Healthy Tips

Cherry Chocolate Smoothie

½ cup nonfat Greek Yogurt

½ cup vanilla almond milk

½ cup Oregon Fruit Dark Sweet Cherries, drained syrup reserved

2 Tbs. Dark Sweet Cherry Syrup

1/8 tsp almond extract

1 Tbs. Dark Chocolate Chips

½ cup crushed ice

 

Put all ingredients in the blender and blend until smooth. Serve immediately. Serves 1

 

 

What’s Better than Cherries and Chocolate?

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Posted February 27th, 2012 in Healthy Eating, Healthy Tips, In the Kitchen, Posts

Some of the latest research on both of these foods has demonstrated how good they are for us. Of course we are talking about SMALL amounts of good dark chocolate, not the whole 1 lb. bag of peanut M&M’s! And everything in moderation is a good rule of thumb.

Coffee has also had some good food press and once again we have to talk about the whole moderation thing.  I don’t think anyone would recommend the 8-10 cups of coffee I typically drink in a day.  But I rationalize that I don’t have any trouble sleeping since the minute I sit down at night I am pretty much asleep and am pretty healthy all things considered. However, the fact that I talk pretty fast and move even faster most of the time could be considered annoying by those close to me.

Inspired by a coffee house drink, my friend Kitty who I met in a cooking class at the local Natural Foods Coop, had a dream about Mocha Cherry Muffins.  She suggested I make them with an all natural dark chocolate brownie mix using the pumpkin or yogurt variation so as to reduce the fat, then add some coffee and dark sweet cherries.  It sounded pretty good to me so I gave it a try.  These are REALLY GOOD!  I think she needs a notepad and paper by her bed. She might have a cook book in her dreams.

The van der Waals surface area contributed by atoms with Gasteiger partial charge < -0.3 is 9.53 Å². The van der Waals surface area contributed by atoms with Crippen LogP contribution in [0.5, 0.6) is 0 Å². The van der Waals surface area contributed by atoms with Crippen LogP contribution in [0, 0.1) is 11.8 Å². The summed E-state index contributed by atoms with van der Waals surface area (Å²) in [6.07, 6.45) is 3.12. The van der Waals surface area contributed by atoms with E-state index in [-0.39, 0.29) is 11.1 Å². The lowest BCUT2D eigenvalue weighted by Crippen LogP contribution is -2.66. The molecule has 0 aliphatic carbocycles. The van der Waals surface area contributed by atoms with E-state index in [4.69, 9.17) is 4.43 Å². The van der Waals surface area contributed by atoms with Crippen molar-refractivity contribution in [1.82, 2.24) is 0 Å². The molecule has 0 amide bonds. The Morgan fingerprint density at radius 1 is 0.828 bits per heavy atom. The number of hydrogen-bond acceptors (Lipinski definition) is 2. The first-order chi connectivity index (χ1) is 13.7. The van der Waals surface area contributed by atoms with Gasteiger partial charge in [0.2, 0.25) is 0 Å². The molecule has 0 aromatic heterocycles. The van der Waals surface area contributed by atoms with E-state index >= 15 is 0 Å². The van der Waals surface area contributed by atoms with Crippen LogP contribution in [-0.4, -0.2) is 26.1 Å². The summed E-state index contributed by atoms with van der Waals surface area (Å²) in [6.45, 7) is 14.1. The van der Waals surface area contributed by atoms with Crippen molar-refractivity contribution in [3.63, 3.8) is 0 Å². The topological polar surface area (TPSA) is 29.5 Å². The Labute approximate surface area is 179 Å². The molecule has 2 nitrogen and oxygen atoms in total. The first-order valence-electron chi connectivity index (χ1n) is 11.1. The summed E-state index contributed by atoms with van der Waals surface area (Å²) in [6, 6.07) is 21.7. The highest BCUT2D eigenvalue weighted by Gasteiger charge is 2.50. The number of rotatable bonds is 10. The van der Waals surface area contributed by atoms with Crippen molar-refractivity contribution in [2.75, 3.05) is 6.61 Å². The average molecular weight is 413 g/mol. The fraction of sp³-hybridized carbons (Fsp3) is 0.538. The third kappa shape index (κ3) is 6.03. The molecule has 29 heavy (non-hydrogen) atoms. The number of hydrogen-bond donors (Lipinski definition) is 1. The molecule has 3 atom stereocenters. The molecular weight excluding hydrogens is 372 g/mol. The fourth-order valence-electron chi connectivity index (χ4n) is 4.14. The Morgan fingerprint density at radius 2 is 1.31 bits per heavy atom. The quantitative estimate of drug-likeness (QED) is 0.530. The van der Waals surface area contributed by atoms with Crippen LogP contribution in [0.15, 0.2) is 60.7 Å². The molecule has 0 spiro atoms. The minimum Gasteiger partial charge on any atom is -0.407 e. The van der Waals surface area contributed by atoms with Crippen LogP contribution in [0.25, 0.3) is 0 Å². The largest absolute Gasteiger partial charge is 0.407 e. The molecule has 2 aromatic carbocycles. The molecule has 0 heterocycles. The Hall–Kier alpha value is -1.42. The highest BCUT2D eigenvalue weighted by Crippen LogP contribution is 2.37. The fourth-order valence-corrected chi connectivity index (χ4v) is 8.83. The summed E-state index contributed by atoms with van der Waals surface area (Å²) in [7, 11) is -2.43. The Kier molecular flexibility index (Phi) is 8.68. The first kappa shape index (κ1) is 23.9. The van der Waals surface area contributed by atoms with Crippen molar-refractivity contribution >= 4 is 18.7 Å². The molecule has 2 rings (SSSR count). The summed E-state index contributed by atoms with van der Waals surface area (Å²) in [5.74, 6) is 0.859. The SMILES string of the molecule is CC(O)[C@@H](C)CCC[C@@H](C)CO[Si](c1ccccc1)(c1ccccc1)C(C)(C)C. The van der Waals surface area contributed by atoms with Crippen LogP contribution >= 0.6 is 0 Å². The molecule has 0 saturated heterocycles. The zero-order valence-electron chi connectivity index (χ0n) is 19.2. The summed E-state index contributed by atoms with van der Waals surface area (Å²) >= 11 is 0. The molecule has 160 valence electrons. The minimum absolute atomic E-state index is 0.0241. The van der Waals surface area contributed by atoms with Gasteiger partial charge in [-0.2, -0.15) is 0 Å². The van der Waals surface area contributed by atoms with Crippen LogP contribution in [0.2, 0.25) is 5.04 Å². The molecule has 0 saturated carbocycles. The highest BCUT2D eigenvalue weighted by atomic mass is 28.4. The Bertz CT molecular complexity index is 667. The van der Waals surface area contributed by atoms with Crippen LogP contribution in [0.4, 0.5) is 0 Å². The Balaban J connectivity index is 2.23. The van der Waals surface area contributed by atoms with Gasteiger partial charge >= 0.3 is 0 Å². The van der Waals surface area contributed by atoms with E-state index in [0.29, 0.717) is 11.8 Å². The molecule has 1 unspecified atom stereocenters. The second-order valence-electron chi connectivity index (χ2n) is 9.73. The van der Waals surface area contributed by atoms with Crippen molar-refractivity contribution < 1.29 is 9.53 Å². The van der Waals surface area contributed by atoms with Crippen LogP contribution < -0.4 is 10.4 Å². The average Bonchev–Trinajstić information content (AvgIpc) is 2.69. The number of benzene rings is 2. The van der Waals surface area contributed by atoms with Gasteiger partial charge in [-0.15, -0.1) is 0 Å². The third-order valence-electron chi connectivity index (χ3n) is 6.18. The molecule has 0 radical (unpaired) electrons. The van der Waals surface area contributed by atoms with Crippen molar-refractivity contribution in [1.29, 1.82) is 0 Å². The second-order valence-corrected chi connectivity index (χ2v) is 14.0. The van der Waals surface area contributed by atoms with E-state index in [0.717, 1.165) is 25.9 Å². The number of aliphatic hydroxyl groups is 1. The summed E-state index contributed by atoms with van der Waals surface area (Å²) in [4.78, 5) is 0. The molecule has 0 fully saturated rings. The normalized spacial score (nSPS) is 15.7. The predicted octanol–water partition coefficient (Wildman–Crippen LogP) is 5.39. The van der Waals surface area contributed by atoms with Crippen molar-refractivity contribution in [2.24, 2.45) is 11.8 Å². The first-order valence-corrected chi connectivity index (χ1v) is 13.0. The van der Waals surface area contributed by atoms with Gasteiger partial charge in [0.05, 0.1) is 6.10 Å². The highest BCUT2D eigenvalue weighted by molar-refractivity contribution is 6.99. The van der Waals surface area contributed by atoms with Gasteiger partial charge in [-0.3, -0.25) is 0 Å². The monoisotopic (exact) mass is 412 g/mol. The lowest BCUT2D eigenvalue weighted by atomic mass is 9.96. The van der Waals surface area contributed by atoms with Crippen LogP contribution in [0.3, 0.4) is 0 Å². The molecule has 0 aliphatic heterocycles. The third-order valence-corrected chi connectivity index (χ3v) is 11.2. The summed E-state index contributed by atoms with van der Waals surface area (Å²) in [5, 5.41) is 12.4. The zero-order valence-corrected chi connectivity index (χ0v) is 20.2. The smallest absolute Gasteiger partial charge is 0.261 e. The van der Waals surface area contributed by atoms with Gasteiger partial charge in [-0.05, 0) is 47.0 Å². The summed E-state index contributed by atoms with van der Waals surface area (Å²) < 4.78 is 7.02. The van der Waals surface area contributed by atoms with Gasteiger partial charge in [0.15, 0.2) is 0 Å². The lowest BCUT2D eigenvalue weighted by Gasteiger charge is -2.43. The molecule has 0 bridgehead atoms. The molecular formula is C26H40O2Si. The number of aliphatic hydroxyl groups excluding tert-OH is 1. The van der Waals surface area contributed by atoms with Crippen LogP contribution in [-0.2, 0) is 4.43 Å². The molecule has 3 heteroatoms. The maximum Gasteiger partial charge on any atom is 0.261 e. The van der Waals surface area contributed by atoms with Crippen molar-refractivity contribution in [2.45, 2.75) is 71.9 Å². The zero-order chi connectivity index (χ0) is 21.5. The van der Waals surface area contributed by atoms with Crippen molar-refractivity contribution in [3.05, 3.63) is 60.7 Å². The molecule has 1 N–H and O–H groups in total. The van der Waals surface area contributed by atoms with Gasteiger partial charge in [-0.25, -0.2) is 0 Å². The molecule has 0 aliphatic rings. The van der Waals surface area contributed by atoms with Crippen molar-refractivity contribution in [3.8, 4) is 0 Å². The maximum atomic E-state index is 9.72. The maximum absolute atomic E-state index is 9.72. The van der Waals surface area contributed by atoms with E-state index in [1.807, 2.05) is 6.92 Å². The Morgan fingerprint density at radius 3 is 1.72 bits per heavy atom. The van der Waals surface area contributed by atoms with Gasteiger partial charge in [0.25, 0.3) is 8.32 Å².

But back to the whole moderation thing….although these are good for you and low fat, please don’t eat the whole batch in one sitting.  Take them to work or share with your neighbors. They will thank you and you will thank me.

 

Let’s See if We Can Keep Our Resolutions Until March!

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Posted January 6th, 2012 in Gadgets & Gizmos, Healthy Eating, Healthy Tips

I was working out with my personal trainer at the gym today (I am SUCH a New Year’s cliché!).  He told me that most people drop their gym memberships purchased in January, by Valentine’s Day.  I am determined not to be one of those people so I have signed up for several runs of increasing lengths leading up to a couple of sprint triathlons this summer.  I am only sharing this with you, the Oregon Fruit faithful because in this same conversation, my trainer and I discussed nutrition in some depth.  We talked about the benefits of eating more small meals and snacks as opposed to the typical American way-3 large portioned meals and long periods of starvation leading to grabbing something bad for us on the run.

Last year I made a real effort to incorporate more fruits and vegetables and I was largely successful.  Some ways I accomplished this was to add them in as snacks-killing two birds with one stone. One of my favorites is take a can of Oregon Fruit Blueberries, drained. Blend it with a cup of non fat Greek yogurt and a half a frozen banana. If you have a handful of spinach, throw it in. If you have some leftover steamed vegetables like green beans, carrots or beets throw them in or add some green grapes or an apple that has become a bit soft.   In this form you will get up to 23grams of protein and several servings of fruits and vegetables but the vegetables are largely hidden.  You can have this mid afternoon or in the evening after dinner. It also makes a great breakfast. Put it in one of those insulated cups with a lid and a straw and take it with you on the run.